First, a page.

Quick Fact & Figure of Ranthambore National Park 

  • Area: 1700 sq. km.
  • Latitudes: 25 460°N to 21 12°N
  • Longitudes: 76 17°E to 77 13°E
  • Nearest Railway Station: Sawai Madhopur (10 km)
  • Nearest Airport: Jaipur (approx 200 km)
  • Average elevation: 350 meters M.S.L.
  • Temperature: Summer highest of 48°C, Winter lowest of 02°C
  • Climate November to March: Cold 
  • Climate October to April: Moderate
  • Annual Rain Fall: 800 mm
  • Rainy Season: July to September, and a section of the park remains closed during that period.
  • Type of Forest: Dry deciduous forest
  • Geography: There are two hill ranges that meet in the forest, Aravali and Vindhya ranges.
  • Roads: 300km of the road network

The landscape of the Ranthambore forest is mostly rough and rugged, with low hills and steep outcrops. The hilly area of the Aravali range normally has cliffs on one side and a moderate slope on the other. This Aravali stretch is mostly undulating terrain except for a few small flat areas and a few small valleys.


Ranthambore National Park

Located in the southeastern region of Rajasthan, the terrain around Ranthambore starts to switch from the arid and dry Thar Desert to dense forests. Ranthambore's environment is quite distinct as it is situated in the heart of the Aravali and the Vindhya ranges. The climatic conditions, though, are very identical to those elsewhere in Rajasthan.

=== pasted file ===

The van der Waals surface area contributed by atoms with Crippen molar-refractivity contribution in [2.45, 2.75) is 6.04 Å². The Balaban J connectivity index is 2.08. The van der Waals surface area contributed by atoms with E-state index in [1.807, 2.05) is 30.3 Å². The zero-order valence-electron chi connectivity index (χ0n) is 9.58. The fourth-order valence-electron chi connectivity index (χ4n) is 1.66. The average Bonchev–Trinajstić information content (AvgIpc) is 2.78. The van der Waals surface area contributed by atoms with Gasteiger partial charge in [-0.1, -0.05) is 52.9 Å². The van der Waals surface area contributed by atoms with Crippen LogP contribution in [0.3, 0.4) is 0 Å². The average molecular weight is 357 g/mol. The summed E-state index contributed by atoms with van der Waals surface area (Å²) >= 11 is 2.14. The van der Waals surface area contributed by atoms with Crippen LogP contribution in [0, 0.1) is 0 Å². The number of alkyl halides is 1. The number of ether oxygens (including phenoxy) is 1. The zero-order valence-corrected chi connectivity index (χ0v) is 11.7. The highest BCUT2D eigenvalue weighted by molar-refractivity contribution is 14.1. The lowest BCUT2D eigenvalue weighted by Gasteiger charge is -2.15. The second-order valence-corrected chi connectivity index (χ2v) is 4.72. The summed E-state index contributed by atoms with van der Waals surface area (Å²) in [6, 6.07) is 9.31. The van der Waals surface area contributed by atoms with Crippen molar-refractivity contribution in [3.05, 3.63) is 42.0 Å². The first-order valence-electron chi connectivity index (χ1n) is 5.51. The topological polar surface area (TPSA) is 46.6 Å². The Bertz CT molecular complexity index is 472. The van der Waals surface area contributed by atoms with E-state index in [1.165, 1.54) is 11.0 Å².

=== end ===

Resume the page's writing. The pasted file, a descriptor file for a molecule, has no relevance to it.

The summers are scorching, while the winters are relatively cold. Unlike other places in Rajasthan, Ranthambore weather is exceptional in monsoon, as it obtains a good amount of rainfall. In the monsoon season between July and September, zones 1 to 5 of Ranthambore National Park remain closed for tiger safari while zones 6 to 10 stay open during monsoons.

weather in Summer

Summer: April to June

Between April and June (summer season), Ranthambore experiences hot and humid weather, with temperatures rising to 40℃. The month of April is still comfortable, with mercury not surpassing more than 30 – 35℃. However, May and June are particularly hot months. During the summers, one has more possibilities of sighting tigers and other animals who visit the water bodies to keep themselves hydrated.

weather in  monsoon
Monsoon: July to September

Ranthambore receives a decent amount of rainfall during monsoons. The monsoon rains get enough water to rejuvenate the forest of Ranthambore. While the monsoon revives the forests and vegetation to full bloom, the number of animals that come out to graze and feed on the newly blooming grass also rises. However, Ranthambore National Park remains partially closed throughout the monsoon.

weather in
Winter: October to March

The daytime weather is enjoyable and hovers around 19°C. The nights and early mornings are cold. The closed park now reopens for safari and tourism steadily rises. The safari occurs in two slots each day, morning and evening. The gypsy and canter safari is the key attraction here.

Quick Facts:

Summer highest of 48°C
Winter lowest of 2°C

November to March - Cold
October & April - Moderate

Annual Rain Fall: 800 mm
Rainy Season: 
July to September (the park remains partly closed)


The flora in Ranthambore National Park is mainly of the dry deciduous type. The grass, shrubs, and leaves of trees provide deer and other herbivores with their nutrition. These herbivores are the principal prey of the tigers of Ranthambore. Hence we see that the flora of Ranthambore is an integral part of the local food chain.